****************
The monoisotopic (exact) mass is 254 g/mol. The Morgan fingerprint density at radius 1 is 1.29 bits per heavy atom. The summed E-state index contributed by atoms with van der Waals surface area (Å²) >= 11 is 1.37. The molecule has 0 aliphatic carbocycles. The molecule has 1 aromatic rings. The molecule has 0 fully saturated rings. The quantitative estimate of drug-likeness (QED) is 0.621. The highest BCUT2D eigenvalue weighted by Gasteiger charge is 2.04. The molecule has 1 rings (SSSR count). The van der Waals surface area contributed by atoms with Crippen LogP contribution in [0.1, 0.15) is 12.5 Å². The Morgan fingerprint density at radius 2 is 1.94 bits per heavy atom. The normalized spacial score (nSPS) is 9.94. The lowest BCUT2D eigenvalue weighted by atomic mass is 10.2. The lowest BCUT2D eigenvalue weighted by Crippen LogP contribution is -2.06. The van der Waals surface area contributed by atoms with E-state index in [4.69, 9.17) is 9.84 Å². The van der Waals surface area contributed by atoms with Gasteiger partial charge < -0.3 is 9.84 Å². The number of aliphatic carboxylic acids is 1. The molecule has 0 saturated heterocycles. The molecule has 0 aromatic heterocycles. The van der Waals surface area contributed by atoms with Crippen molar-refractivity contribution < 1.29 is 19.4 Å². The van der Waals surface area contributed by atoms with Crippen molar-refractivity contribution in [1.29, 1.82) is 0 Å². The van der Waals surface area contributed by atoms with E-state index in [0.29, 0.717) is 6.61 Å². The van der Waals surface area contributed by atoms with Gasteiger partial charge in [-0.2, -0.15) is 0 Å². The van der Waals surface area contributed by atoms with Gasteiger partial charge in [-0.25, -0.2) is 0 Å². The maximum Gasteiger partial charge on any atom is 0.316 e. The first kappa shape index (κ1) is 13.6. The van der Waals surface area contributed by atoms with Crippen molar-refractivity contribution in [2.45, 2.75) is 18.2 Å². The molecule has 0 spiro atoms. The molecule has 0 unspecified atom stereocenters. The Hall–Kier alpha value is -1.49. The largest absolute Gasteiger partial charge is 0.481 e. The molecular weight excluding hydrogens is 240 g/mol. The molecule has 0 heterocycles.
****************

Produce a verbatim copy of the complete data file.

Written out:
The monoisotopic (exact) mass is 254 g/mol. The Morgan fingerprint density at radius 1 is 1.29 bits per heavy atom. The summed E-state index contributed by atoms with van der Waals surface area (Å²) >= 11 is 1.37. The molecule has 0 aliphatic carbocycles. The molecule has 1 aromatic rings. The molecule has 0 fully saturated rings. The quantitative estimate of drug-likeness (QED) is 0.621. The highest BCUT2D eigenvalue weighted by Gasteiger charge is 2.04. The molecule has 1 rings (SSSR count). The van der Waals surface area contributed by atoms with Crippen LogP contribution in [0.1, 0.15) is 12.5 Å². The Morgan fingerprint density at radius 2 is 1.94 bits per heavy atom. The normalized spacial score (nSPS) is 9.94. The lowest BCUT2D eigenvalue weighted by atomic mass is 10.2. The lowest BCUT2D eigenvalue weighted by Crippen LogP contribution is -2.06. The van der Waals surface area contributed by atoms with E-state index in [4.69, 9.17) is 9.84 Å². The van der Waals surface area contributed by atoms with Gasteiger partial charge < -0.3 is 9.84 Å². The number of aliphatic carboxylic acids is 1. The molecule has 0 saturated heterocycles. The molecule has 0 aromatic heterocycles. The van der Waals surface area contributed by atoms with Crippen molar-refractivity contribution < 1.29 is 19.4 Å². The van der Waals surface area contributed by atoms with Crippen molar-refractivity contribution in [1.29, 1.82) is 0 Å². The van der Waals surface area contributed by atoms with E-state index in [0.29, 0.717) is 6.61 Å². The van der Waals surface area contributed by atoms with Gasteiger partial charge in [-0.2, -0.15) is 0 Å². The van der Waals surface area contributed by atoms with Gasteiger partial charge in [-0.25, -0.2) is 0 Å². The maximum Gasteiger partial charge on any atom is 0.316 e. The first kappa shape index (κ1) is 13.6. The van der Waals surface area contributed by atoms with Crippen molar-refractivity contribution in [2.45, 2.75) is 18.2 Å². The molecule has 0 spiro atoms. The molecule has 0 unspecified atom stereocenters. The Hall–Kier alpha value is -1.49. The largest absolute Gasteiger partial charge is 0.481 e. The molecular weight excluding hydrogens is 240 g/mol. The molecule has 0 heterocycles.